February 11, 2008
Miniature Flying Dinosaur Fossil Discovered
A new fossil species of flying reptile with a wingspan of less than 1 ft. has been unearthed from fossil beds in northeast China. Study of the fossil suggests it is one of the smallest pterosaurs ever found.
Pterosaurs lived alongside the dinosaurs, from 228 million years ago to 65 million years ago. They were the first vertebrates to evolve winged flight. One pterosaur known as Quetzalcoatlus was enormous, sporting a wingspan of up to 36ft. , making it among the largest flying animals ever.
The newly-discovered fossilized skeleton, found by researchers led by Xiaolin Wang of the Chinese Academy of Science, was uncovered in the western part of China's Liaoning province, a region that was forested when the tiny reptile lived there about 120 million years ago.
Pterodactyls are best known from giant examples of the prehistoric flying reptiles, and most specimens have been uncovered in coastal areas. However, this new species, named Nemicolopterus crypticus, was small, with unexpectedly curved toes, and unlike most pterodactyls was toothless.
The researchers said the legs and feet of Nemicolopterus had attachments for muscles indicating that it could grasp limbs, and speculate it might have eaten insects.
"We have this really amazing creature, sparrow sized, which lived essentially in the trees, showing us a very new, very interesting side of the evolutionary history of those animals," said Alexander W. A. Kellner of the National Museum of the Federal University of Rio de Janeiro, Brazil.
"We would never have thought of it," Kellner said in a telephone interview with Associated Press. "We just had one side of the story of pterosaur evolution. This is now providing us with information about pterosaurs that were living deep inside the continent."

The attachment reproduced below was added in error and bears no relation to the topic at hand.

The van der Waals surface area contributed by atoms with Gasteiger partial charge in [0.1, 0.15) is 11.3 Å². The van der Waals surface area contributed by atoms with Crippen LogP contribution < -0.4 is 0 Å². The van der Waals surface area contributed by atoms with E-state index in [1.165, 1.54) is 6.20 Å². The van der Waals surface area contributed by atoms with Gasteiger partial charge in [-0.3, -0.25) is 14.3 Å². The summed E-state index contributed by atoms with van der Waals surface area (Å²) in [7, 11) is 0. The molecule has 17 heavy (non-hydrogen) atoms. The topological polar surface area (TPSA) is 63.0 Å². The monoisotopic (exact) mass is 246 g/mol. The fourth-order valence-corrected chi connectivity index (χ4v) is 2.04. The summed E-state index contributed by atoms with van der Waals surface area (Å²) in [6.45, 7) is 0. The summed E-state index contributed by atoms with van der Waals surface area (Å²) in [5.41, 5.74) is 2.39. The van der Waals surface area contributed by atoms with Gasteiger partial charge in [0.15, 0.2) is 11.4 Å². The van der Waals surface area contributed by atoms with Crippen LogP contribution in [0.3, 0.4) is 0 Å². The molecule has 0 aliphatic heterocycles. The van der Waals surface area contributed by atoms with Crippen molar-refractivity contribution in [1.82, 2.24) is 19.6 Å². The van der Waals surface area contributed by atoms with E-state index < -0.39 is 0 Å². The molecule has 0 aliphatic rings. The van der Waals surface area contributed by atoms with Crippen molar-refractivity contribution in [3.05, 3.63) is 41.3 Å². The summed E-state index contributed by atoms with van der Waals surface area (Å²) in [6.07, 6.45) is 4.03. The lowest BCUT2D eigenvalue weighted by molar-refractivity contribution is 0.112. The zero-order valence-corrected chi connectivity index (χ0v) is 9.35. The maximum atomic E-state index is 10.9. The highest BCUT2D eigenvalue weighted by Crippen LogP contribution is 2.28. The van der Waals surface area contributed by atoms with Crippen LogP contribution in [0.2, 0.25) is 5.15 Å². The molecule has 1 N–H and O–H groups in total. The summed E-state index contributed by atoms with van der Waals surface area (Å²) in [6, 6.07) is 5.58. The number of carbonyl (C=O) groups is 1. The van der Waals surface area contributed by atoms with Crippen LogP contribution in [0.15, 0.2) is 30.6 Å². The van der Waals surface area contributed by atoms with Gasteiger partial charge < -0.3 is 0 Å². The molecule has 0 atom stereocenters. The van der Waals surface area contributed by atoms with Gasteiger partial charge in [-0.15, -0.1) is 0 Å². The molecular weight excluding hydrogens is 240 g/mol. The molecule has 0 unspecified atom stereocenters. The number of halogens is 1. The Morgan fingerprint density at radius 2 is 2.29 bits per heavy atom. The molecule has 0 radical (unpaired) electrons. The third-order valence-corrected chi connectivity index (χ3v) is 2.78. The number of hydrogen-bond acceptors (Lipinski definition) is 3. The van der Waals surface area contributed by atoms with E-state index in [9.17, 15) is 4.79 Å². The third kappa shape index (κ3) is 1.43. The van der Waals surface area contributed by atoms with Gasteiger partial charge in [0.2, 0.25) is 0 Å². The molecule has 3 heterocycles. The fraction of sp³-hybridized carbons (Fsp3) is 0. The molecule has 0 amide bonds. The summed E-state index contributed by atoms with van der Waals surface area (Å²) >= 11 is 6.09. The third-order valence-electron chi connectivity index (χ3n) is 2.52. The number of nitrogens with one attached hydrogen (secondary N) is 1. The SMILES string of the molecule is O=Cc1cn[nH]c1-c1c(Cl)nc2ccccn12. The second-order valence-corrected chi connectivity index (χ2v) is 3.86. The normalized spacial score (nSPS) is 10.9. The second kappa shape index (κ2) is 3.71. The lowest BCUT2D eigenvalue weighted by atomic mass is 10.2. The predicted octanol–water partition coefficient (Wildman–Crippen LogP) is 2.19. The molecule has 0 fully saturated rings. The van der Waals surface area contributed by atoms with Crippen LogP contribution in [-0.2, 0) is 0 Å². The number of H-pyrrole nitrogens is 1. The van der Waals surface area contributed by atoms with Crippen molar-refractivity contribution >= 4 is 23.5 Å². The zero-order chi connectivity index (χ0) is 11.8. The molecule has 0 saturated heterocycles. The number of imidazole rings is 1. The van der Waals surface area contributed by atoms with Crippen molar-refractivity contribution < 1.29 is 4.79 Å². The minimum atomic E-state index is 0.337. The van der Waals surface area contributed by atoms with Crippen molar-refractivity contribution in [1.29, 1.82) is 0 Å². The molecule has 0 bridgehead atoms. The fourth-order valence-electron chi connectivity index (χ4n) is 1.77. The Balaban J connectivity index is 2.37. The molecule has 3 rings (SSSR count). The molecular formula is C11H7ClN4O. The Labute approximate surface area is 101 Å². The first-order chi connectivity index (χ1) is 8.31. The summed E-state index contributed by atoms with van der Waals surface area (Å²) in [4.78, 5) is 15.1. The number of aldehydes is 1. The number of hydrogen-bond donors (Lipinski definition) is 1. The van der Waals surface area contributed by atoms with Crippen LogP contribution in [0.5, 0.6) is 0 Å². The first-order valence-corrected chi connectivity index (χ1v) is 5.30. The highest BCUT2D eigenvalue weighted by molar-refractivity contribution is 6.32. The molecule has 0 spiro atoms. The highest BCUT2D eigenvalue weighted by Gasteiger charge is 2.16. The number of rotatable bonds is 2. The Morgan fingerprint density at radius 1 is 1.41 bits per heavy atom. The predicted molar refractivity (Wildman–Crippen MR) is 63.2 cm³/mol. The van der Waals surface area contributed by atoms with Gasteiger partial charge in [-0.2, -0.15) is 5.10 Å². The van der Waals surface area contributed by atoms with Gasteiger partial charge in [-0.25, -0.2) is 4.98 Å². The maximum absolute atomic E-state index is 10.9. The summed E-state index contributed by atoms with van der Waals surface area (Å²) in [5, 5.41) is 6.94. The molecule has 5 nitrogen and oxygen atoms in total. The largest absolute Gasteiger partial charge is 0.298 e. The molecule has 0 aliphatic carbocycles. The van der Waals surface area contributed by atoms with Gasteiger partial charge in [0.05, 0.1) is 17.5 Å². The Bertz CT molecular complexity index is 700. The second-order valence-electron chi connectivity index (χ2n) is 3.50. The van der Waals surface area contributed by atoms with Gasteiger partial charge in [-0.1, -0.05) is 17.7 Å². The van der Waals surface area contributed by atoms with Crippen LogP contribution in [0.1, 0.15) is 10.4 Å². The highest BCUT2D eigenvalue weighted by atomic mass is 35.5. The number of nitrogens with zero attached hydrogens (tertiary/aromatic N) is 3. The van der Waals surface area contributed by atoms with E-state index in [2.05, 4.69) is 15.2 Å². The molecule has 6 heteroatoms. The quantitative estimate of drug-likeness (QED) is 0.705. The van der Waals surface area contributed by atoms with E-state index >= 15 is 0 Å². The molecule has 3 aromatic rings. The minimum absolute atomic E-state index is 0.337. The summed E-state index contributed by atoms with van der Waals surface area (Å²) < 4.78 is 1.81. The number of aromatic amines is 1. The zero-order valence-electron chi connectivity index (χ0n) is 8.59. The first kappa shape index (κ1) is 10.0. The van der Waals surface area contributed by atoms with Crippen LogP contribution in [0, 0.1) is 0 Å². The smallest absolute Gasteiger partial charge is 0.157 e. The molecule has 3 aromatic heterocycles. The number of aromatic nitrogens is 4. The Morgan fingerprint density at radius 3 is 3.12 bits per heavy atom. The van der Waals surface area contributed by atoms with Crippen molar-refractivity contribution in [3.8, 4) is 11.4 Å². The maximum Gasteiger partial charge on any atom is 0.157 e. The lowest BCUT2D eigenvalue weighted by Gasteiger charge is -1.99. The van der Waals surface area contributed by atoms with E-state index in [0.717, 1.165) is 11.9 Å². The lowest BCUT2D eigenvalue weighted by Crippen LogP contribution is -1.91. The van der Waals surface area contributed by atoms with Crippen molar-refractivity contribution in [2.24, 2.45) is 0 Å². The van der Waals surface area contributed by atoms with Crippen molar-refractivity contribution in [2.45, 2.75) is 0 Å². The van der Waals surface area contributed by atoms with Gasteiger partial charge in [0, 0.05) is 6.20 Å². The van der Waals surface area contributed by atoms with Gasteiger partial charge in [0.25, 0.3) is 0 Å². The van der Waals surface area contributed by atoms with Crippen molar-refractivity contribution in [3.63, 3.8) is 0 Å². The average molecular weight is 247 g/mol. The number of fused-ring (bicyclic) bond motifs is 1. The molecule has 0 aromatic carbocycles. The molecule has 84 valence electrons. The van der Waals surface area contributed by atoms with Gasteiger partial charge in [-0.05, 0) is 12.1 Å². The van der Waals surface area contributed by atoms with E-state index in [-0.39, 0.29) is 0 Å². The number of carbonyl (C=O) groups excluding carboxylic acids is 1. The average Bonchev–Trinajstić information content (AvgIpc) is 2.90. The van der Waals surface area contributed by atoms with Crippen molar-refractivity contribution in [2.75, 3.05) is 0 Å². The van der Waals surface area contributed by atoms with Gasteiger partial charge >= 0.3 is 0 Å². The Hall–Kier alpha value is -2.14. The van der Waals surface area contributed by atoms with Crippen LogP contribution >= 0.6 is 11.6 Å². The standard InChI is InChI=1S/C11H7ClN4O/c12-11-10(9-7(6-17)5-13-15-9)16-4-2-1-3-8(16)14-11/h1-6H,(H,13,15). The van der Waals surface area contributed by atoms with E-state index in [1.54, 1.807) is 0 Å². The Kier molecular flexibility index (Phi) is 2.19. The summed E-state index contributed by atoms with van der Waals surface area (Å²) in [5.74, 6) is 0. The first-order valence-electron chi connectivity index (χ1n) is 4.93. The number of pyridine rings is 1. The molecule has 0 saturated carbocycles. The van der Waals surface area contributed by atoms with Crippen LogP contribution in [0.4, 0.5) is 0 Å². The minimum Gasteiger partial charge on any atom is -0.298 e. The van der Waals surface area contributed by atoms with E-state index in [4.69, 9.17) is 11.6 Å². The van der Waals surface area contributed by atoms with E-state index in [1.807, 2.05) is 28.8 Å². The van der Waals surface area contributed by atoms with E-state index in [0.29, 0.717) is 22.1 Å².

The curved toes, he added, indicate that the pterosaurs lived most of the time in trees. "Because they were flying animals, their fossils are extremely rare. So, discoveries such as this are fundamental to understand the evolution of these winged vertebrates," he said.
"It's a new species. It's showing us a new chapter of the evolutionary history of those animals," Kellner added. "How much could it grow? We have no idea," he said. "But even if it would double its size it would still be the smallest of its particular group."
Speaking at a news conference in Rio on Monday, Kellner said the discovery "opens a brand new chapter in the history of the evolution of these flying vertebrates."
Matthew Carrano, a paleontologist at the Smithsonian's National Museum of Natural History, told Associated Press that although smaller specimens have been found, those were clearly younger than this animal.
"It is interesting to see some clear arboreal adaptations in this species," said Carrano, who was not on the research team. "It confirms a suspicion we had, that pterosaurs were more diverse in their habitats than we knew from the record."
"Once again, the Liaoning region is bringing out all sorts of new things," Carrano said.
Photo Caption: Artist rendering provided by the PNAS/National Academy of Sciences shows a life reconstruction of Nemicolopterus crypticus, a small derived flying reptile that lived in the gingko forests that existed some 120 million years ago in present China. As pterodactyls go it was small, toothless and had unexpectedly curved toes _ yet scientists are welcoming their new find as another piece in the puzzle of ancient life. Image courtesy of PNAS/National Academy of Sciences (copyright 2008).
On the Net:
The Nemicolopterus crypticus discovery is reported in this week's online edition of Proceedings of the National Academy of Sciences. An abstract of the report can be viewed here
Chinese Academy of Science